Do states have consciousness? Lerner says it doesn’t ultimately matter whether they do or they don’t; we have no real way of knowing. There are various theories of consciousness, not all of which are ‘neuro-chauvinistic.’ We can theorise states as conscious entities, because – conscious or not – they act as if they are, and are therefore at least functionally conscious.
States act, suggests Lerner, like middle schoolers at a dance. They are anxious. They do not like to leave their immediate social circle. When they venture outside of that circle then their anxiety will only get worse. There’s a problem, though. Middle schoolers are so anxious because they think that the stakes are high, but, really, the stakes are almost nonexistent – unless, like most states, the average middle schooler is heavily armed and dangerous.
Terms like ‘use of force’…. don’t just sanitise state violence, they erase its victims
Here we need to talk across levels of analysis. In the postcolonial world, at least, state rarely do each other real harm. But they frequently kill, maim, brutalise, and torture citizens of other states – or their own (see Syria). They do so in the name of security – both during periods of war and times of peace. States will kill huge numbers of people to save themselves. And we have all, somehow, been tricked into thinking this is reasonable. If states do indeed have consciousness, I do not think there could be a better argument for ending them altogether – for finding a different way of organizing political life. Someone needs to stop these violent psychopaths.
Of course, in traditional International Relations, we do not really like to acknowledge that states are violent. In a 2011 article, Clare Thomas finds that most international-relations scholarship rarely mentions violence. Instead, it relies on euphemisms – ones that legitimise the violence of states.
Terms like ‘use of force’, ‘attack’, ‘offensive strategies,’ and ‘strike back’ don’t just sanitise state violence, they erase its victims. States can only feel pain, bleed, or die in a metaphorical sense. Thinking only in terms of states, and not what’s ‘inside’ or ‘across’ them, creates an image of a world where real people – people in pain, bleeding, and dying – are, at best, ‘collateral damage’ in the high politics of states and statecraft.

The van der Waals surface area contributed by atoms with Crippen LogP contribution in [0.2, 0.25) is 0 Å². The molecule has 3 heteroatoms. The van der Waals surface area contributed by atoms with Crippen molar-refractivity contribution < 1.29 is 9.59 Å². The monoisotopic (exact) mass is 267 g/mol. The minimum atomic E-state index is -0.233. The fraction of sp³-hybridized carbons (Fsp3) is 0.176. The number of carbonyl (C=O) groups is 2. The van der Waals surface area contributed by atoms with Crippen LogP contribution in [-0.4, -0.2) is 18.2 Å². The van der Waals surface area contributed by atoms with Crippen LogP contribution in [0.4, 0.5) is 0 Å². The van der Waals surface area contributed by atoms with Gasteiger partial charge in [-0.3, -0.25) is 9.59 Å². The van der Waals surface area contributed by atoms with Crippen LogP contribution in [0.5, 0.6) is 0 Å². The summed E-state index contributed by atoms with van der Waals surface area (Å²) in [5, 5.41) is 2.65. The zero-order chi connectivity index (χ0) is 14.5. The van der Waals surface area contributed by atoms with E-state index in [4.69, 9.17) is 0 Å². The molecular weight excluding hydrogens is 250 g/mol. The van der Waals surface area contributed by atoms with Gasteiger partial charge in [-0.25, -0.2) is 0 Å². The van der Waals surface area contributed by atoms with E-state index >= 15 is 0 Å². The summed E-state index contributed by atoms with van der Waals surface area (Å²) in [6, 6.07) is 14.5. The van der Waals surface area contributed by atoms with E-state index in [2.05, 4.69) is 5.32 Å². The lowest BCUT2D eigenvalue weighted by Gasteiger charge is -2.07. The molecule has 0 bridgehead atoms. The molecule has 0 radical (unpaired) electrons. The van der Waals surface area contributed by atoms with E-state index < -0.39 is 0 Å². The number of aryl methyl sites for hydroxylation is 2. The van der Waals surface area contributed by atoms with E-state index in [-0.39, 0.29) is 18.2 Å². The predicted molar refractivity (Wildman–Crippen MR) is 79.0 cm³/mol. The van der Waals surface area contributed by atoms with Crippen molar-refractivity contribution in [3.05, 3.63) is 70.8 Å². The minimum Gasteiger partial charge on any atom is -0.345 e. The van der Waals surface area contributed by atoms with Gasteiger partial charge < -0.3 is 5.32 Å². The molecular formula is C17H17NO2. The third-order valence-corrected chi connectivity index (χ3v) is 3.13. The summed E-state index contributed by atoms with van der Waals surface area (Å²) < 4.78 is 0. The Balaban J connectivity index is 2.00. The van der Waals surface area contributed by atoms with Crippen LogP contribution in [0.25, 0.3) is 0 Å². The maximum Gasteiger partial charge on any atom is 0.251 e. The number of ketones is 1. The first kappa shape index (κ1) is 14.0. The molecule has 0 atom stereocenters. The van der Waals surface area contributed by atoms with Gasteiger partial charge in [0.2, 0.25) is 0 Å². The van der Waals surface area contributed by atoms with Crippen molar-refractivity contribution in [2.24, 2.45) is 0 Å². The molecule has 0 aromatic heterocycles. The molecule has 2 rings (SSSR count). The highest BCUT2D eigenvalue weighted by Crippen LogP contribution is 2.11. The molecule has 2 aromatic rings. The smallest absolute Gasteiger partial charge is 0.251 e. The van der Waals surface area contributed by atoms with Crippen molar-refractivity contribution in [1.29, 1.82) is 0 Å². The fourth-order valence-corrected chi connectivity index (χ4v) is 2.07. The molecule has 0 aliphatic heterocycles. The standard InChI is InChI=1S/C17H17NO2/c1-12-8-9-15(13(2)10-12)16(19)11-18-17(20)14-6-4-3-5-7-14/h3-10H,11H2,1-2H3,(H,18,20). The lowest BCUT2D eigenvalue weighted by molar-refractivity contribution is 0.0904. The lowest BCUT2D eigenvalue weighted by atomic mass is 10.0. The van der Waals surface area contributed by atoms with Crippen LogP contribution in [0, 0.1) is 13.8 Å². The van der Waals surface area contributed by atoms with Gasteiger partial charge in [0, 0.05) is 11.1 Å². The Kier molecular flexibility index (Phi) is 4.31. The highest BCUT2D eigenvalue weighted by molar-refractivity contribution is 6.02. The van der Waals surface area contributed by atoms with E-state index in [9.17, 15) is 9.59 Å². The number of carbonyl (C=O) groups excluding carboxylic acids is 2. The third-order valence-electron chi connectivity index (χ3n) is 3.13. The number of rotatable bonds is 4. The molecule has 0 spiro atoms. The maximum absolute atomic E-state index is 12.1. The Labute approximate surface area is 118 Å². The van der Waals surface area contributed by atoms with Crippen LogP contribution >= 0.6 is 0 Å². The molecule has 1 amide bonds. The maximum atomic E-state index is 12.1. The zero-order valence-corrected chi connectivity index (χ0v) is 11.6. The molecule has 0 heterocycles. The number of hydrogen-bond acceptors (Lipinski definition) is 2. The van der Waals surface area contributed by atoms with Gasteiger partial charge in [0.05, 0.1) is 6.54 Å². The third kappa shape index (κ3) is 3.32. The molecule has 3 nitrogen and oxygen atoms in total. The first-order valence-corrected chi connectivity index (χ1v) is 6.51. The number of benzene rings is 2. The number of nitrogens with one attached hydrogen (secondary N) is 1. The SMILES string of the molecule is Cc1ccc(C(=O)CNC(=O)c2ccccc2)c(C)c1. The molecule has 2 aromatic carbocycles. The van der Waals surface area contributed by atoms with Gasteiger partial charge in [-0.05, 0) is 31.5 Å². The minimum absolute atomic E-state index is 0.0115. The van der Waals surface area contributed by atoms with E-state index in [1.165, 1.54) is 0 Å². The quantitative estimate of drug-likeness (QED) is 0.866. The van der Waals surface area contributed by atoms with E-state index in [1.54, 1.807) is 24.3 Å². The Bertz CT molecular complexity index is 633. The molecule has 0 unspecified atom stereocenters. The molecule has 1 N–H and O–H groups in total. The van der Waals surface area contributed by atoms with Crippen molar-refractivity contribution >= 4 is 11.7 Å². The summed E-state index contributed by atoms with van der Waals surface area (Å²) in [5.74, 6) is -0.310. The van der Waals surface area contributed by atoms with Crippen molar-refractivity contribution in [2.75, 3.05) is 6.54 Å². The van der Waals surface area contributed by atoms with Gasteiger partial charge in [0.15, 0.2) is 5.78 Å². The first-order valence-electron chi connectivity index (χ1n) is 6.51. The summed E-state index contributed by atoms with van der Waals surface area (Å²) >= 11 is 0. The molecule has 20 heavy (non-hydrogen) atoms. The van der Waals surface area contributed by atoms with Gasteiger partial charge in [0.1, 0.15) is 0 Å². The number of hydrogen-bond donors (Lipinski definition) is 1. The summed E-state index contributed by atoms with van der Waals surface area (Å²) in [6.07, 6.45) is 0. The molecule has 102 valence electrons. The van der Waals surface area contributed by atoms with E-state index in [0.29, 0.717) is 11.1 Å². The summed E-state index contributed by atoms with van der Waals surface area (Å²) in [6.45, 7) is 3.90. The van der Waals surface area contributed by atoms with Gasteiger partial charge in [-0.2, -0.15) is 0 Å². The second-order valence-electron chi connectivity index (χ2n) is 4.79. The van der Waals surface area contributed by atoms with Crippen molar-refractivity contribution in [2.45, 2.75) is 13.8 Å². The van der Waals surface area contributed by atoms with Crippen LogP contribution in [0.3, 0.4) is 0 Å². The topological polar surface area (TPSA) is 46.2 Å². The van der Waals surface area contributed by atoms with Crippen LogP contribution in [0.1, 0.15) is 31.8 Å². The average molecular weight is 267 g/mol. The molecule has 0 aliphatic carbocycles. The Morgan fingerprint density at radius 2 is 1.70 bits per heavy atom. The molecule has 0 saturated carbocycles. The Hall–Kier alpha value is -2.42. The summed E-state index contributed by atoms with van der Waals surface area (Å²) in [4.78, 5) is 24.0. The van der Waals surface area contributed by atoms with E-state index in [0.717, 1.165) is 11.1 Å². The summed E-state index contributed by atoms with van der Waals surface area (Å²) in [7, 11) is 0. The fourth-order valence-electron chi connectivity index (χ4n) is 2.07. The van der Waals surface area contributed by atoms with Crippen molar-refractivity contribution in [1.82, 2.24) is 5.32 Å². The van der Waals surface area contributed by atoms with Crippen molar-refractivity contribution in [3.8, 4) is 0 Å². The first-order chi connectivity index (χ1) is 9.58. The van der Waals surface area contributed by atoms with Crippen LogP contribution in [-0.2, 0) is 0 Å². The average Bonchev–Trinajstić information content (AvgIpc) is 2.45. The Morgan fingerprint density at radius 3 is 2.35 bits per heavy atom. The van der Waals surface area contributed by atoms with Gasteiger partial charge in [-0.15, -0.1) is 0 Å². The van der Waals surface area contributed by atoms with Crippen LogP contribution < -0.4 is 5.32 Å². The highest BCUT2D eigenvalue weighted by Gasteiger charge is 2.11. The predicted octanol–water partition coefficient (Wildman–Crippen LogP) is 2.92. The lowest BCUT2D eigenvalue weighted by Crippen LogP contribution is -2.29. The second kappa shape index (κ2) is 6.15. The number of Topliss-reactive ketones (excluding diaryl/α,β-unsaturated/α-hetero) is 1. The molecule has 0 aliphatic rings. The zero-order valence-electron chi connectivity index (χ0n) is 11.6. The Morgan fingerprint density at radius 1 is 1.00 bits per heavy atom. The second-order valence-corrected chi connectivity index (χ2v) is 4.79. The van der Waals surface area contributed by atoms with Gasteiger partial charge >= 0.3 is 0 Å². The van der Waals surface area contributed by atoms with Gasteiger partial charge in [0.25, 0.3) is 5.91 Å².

Lerner writes about states as middle schoolers to underscore that states are driven by a complex range of internal forces. Nevertheless, teachers can observe, understand, and make predictions about how middle schoolers behave – and they can do so without detailed knowledge of the inner workings of any given student.
Teachers have a ‘bird’s eye’ view of middle schoolers, and that view gives them insights that middle schoolers lack, whether about themselves or their peers. Teachers come to believe that middle schoolers, despite their differences, have ‘irreducible unitary qualities.’
Focusing on states as persons distracts us from how violence travels across levels of analysis
It would be foolish to dismiss teachers’ views of what middle schoolers are like and how they tend to behave. The teacher might very well understand the middle-schoolers better than they understand their own adolescent bodies and minds. The same is true of the insights that international-relations theorists develop about general patterns in state behavior.
Lerner notes that state consciouses raises a number of ethical problems. Of these, I think one is he most important: ‘how can scholarship wrestle with state consciousness without affirming violent ideologies?’ I think it’s clear that the state is a violent entity. It is socially constituted as such via history and ideology.
If states are conscious, then they have somehow tricked humans into believing the continued existence of the state takes precedence over their own lives. Focusing on states as persons distracts us from how violence travels across levels of analysis. States don’t do violence to one another. They inflict violence on actual living beings.
Once we start treating states as conscious entities, then we only further legitimate a way of thinking that conspires to obscure the violence and the suffering it causes; we further distance ourselves, and our analysis, from the horrific violence that permeates international politics.